Pricy Degrees Don’t Necessarily Lead to Better Pay

February 24, 2011  |  

(Daily Finance) — In 2002, economists Stacy Dale and Alan Krueger conducted a study showing that students who were accepted into elite colleges but attended less-selective ones ended up earning just as much money as students who attended elite colleges. That study was one of the motivating factors behind my decision to attend an affordable, in-state public college.

Now, the two economists have updated the study with new data, more detail — and the results are even more compelling. In the abstract, they report: “When we adjust for unobserved student ability by controlling for the average SAT score of the colleges that students applied to, our estimates of the return to college selectivity fall substantially and are generally indistinguishable from zero.”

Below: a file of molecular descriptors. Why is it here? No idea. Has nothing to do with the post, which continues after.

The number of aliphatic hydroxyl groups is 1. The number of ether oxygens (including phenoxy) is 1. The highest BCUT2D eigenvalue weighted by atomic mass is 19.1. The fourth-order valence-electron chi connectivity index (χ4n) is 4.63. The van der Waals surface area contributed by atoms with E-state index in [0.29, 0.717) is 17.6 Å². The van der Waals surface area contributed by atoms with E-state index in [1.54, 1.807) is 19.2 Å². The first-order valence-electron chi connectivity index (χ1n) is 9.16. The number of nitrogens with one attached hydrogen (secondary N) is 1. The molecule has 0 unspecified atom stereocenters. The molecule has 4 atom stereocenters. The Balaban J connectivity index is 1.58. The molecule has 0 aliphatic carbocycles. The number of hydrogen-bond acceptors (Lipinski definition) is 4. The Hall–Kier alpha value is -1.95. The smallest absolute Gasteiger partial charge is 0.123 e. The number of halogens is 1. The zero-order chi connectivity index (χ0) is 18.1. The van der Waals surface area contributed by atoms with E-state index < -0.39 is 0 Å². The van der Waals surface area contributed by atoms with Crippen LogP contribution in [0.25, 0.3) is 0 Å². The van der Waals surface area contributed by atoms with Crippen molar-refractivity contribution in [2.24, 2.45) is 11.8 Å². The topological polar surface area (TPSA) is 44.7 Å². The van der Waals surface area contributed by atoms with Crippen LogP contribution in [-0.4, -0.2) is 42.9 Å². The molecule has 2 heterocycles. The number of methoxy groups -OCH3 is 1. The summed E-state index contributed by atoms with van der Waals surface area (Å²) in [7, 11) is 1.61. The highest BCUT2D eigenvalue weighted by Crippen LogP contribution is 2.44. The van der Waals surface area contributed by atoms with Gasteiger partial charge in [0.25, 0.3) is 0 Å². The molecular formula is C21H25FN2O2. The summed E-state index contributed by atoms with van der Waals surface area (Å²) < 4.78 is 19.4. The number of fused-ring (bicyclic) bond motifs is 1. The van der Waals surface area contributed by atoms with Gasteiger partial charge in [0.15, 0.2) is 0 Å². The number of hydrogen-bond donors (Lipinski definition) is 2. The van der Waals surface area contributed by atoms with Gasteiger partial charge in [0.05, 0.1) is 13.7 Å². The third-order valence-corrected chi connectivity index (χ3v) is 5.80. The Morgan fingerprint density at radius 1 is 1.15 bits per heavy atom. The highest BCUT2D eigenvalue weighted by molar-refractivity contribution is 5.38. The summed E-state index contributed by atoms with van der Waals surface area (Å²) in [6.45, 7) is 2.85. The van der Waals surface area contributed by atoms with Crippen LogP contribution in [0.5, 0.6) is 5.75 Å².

And, unlike in the earlier study, they didn’t find that tuition or a Barron‘s ranking had a statistically significant impact on earnings.  In the past, Krueger speculated that by attending a less-selective college, students of high aptitude possibly graduated with higher class ranks and emerged as campus stars.

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